It is also important to consider meter accuracy. Current Food and Drug Administration (FDA) standards require 95% of all SMBG results to be within +/- 15% of the comparator results across the entire claimed measuring range of the device and that 99% of all SMBG results are within +/- 20% of the comparator results across the entire claimed measuring range of the device.8 Although personal blood glucose meters need to meet these FDA standards, meters and the test strips used by people with diabetes are more likely to experience varied storage and handling conditions compared to devices used in professional settings, posing additional risks to accuracy. Patients who use the meters may not have been trained and may not know how to identify or address erroneous results.

Common questions asked: How can you tell if there is a problem with meter accuracy? Does the HbA1c resemble the BGM data? Are the results written in a log and not downloaded from the meter? A download of the meter will provide results from all blood glucose checks, including time of day, when the meter is correctly set to time and date. The use of external control solutions allows users to periodically check that the SMBG and test strips are working together properly, and that the device is performing correctly. See Appendix A for more information on examples of sources of SMBG errors.


Meter Safety

SMBG typically uses capillary whole blood from fingertips or alternate anatomical sites. As such, use of these devices on multiple patients may lead to transmission of Human Immunodeficiency Virus (HIV), Hepatitis C Virus (HCV), Hepatitis B Virus (HBV), or other blood borne pathogens.8 It is critical that patients are advised not to share their meter or lancet with any other individual and to follow the cleaning, disinfecting and appropriate infection control measures for their respective meter. The following references are recommended for further information:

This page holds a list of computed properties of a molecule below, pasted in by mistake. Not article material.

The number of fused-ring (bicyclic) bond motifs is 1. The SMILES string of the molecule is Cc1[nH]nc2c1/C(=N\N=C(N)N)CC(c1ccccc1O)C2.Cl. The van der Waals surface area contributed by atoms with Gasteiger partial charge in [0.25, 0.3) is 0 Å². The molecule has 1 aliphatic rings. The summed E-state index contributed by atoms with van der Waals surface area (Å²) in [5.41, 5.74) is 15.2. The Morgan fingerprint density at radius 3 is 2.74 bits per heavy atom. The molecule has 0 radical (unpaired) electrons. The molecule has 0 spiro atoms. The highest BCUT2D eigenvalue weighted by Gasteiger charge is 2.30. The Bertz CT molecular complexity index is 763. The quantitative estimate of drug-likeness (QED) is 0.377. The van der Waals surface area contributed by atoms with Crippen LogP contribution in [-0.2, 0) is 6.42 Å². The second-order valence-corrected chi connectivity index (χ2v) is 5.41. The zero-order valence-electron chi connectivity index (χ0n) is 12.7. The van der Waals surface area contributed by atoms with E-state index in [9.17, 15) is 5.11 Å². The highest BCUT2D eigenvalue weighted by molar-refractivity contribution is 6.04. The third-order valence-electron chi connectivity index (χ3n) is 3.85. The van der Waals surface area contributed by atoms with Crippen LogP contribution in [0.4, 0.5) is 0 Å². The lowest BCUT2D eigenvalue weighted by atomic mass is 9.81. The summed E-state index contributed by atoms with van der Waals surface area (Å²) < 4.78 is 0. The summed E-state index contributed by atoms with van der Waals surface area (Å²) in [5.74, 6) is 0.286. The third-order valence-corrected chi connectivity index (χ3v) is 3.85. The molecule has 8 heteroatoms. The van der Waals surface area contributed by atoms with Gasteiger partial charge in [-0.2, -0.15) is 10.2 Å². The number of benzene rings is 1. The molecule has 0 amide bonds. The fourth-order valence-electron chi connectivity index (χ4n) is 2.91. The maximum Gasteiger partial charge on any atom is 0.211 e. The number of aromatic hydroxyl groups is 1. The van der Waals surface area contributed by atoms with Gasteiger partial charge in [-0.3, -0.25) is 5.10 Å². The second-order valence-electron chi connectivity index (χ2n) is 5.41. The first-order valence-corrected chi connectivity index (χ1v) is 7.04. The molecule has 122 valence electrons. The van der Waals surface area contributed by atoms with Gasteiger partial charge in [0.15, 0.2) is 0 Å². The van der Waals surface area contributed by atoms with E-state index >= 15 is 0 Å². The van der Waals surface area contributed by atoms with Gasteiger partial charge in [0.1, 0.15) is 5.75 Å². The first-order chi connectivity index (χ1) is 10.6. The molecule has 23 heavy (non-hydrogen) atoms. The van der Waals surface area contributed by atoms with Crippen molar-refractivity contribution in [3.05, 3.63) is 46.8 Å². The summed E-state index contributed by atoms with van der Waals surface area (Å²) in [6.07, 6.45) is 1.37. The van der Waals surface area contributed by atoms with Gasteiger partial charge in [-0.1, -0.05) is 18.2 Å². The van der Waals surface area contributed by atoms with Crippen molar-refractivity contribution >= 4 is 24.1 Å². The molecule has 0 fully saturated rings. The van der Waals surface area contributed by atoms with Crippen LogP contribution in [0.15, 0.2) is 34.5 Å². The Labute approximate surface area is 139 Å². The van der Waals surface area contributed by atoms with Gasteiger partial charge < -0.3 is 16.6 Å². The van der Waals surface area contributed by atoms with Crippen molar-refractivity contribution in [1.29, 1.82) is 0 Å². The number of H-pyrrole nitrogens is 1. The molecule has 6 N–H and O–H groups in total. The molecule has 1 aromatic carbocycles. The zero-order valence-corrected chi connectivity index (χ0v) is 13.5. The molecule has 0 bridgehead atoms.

* “CDC Clinical Reminder: Use of Fingerstick Devices on More than One Person Poses Risk for Transmitting Bloodborne Pathogens"

* CDC website on “Infection Prevention during Blood Glucose Monitoring and Insulin Administration”


Blood Glucose Data Interpretation

It is important that the educator discuss varying blood glucose targets pre and post meal, medications and activity to assist the patient with appropriate blood glucose interpretation. Insulin action, including dosage and duration, are also important education opportunities to prevent over dosage or stacking of insulin. Other factors that can influence blood glucose results include carbohydrate intake, physical activity, illness, medications (e.g., steroids), injection sites, alcohol, menstrual cycles, breastfeeding and weight changes. See Appendix B for a list of known or potential interferents for SMBG.